This is Carter when he was a little boy, when he still had all his baby teeth, when he was too shy to let his tears out, before he had learned how to cry.
Now he is seven and he is finding words for his feelings. He knows how to say when something is off. He knows how to be curious when he has no idea what could possibly be wrong.
The other night we were having dinner with friends when we heard a horrible wail coming from upstairs. Carter was crying, and Dave and I both instinctively jumped from our seats to see what was going on. We found a very repentant Madeleine talking to Carter gently, our friend's bewildered son and Carter nearly shrieking, saying over and over again, "I am NOT a baby."
I wish I had a dollar for every time Carter cried his eyes out over being called a crybaby. The irony is too sweet. The best we can do is scoop him up in our arms and silently smile.
Since it was already way too late, I decided to take Carter home and put him to bed. The ride home sounded like this.
Carter: I hate Madeleine. I HATE HER. I wish I were an only child.
Me: I'm so sorry, buddy. I know the only people who can really hurt your feelings badly are the ones you love so much. And I know you love Madeleine so much for you to feel this sad right now. I'm so, so sorry.
Carter: I hate her. (sobbing) I really, really hate her. And she's so, so mean to me. I can't take it anymore.
Me: I know you have been very patient with Madeleine when she wants to play rough. And I know you really hate that kind of playing, right? It's not your way, right?
Carter: It's not. And I hate it. I really, really hate it.
Me: Buddy, I'm wondering what it is you need from Madeleine exactly. Do you need her to be kind to you? Or more gentle? Do you need more respect?
Carter (very quiet): I need kindness. I really need kindness. And I need respect.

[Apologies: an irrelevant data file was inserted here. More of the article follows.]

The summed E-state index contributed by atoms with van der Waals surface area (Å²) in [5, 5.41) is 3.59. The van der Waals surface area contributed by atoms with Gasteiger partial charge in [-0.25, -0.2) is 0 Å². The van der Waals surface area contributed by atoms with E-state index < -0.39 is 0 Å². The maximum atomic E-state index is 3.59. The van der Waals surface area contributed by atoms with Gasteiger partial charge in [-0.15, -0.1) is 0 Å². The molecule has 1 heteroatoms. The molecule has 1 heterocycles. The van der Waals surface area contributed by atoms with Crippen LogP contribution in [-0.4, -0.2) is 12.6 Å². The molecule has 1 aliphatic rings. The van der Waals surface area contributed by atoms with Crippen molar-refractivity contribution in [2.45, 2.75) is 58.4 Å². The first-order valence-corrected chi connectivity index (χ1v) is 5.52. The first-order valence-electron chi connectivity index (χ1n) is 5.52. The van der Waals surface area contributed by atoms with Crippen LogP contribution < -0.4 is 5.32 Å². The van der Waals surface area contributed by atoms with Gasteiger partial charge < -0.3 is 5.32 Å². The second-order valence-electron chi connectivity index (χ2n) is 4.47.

Me: I know it. You DO need kindness and respect. Everybody needs it so, so much.
Carter: What's respect again? I know I need it, but I forget what it means.
Me: Respect is when someone listens to you very deeply and takes you seriously and believes you when you say what's important to you.
Carter: I need respect.
Me: You do.
Carter (now wailing again): And I need LOVE. I need kindness and respect and LOVE. I really need love.
Me: You do, buddy. You need love. And you have to have it. You can't be okay without love. You really need that.
Carter (still crying): That's true. I HAVE TO HAVE IT.
And I need cereal. And milk. Do we have any milk?
(we are always out of milk)
Me: We can go get milk right now. Right now.
We wander around Safeway in silence, me and Carter, looking for milk, holding out for love, wondering what can be done about this request and this Madeleine who loves Carter so fiercely that sometimes it hurts.
Me (walking back to the car with Carter trailing behind): What do you think you can do about Madeleine?
Carter: I think I can write her a letter.
Me: That sounds good.
Carter: But I have to eat my cereal first.
Me: Fair enough.
We go home, eat cereal and Carter passes out--long before the still worried Madeleine comes home to find out where she stands. There is no letter, no conversation, no resolution really. But the next morning? I can feel the kindness and the very real understanding that you can't be okay without love. Whether you're the crybaby or the one who always plays a little bit too rough. Not even a little bit okay.
And for now that is more than enough.